If you would rather support a “local business” rather than one of those faceless corporate giants, just give Golden Valley Fire Suppression a call, and for only $30,000, they’ll make sure your house stays nice and cool while your poorer neighbors watch their shitboxes go up in flames (Serves them right for relying on “the government” to protect them – suckers!)

But for real, you know fire departments are tapped out when they can’t even afford clothes for their hard-working firefighters anymore. These poor fellows don’t even have the money for shirts!

Change? Got any spare change?

Change? Got any spare change?

What’s Going Down?

April 30, 2009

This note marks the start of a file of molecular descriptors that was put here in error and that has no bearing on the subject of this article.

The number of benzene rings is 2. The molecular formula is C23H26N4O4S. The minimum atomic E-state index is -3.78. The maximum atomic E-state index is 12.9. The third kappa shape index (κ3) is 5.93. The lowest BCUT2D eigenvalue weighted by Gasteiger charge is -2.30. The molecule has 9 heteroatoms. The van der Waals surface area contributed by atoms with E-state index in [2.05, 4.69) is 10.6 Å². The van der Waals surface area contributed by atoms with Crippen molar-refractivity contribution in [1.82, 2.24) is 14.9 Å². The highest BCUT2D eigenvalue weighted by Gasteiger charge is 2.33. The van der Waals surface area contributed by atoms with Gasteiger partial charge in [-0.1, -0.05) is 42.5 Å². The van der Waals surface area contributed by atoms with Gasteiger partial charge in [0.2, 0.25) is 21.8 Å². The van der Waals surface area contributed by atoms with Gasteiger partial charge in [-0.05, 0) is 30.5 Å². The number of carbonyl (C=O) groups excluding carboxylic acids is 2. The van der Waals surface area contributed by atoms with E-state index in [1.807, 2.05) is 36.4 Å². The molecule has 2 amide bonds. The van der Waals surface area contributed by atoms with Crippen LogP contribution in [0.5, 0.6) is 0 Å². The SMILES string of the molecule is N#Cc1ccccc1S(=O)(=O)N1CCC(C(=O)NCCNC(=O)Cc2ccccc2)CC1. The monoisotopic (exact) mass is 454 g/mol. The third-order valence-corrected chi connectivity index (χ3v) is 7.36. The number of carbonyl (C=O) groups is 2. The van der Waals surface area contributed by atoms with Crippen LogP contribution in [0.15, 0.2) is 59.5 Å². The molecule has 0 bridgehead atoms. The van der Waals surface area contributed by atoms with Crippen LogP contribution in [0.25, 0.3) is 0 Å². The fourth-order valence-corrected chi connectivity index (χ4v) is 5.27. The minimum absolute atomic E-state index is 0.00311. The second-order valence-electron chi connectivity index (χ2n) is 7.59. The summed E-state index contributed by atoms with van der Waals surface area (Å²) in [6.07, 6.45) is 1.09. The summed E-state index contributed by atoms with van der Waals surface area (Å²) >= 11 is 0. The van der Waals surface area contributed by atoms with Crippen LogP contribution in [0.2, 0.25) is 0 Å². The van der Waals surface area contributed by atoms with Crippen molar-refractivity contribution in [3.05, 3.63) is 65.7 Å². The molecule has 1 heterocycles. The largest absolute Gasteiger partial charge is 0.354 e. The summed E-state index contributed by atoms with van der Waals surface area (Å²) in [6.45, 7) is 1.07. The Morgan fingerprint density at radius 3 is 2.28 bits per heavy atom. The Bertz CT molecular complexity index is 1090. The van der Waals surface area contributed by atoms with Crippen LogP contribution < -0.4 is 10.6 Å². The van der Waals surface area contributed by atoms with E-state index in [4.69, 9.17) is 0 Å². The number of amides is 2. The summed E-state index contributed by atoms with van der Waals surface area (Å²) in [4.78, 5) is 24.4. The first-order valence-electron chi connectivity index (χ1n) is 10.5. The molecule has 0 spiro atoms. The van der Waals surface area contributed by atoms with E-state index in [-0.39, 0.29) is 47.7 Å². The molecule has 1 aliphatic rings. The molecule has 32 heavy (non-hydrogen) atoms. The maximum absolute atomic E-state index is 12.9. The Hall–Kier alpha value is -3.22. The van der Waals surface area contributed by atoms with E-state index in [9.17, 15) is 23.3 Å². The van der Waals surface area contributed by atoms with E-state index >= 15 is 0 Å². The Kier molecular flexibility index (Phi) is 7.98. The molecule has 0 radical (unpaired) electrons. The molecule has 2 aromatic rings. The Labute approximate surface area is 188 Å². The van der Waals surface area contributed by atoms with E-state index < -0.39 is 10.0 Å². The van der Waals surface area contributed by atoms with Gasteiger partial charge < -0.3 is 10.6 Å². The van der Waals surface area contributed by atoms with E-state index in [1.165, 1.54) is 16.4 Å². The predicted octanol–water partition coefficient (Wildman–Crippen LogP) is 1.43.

A bank is paying demolition crews to tear down brand new McMansions in Victorville, California, a far-flung San Bernardino suburb about 80 miles outside Los Angeles.  According to Vision Victory Channel, which has posted a series of YouTube clips with footage of the demolitions, the developer couldn’t sell the properties and defaulted on the loans. Once the bank foreclosed, it started getting slapped with fines for code violations, since it now owned these properties.

The bank must have done an analysis and determined that the houses were more of a liability than an asset, so it made sense for their bottom line to simply tear down the houses and avoid the fines. Instead of trying to unload the development on another builder who could at least bring the houses up to code, the bank realized they would take less of a hit if they tore everything down.

You can’t extrapolate the state of the nation’s housing market just by what’s happening in a desert suburb of Southern California, but it would seem to be a troublesome indicator of how confident banks are about property values bouncing back any time soon.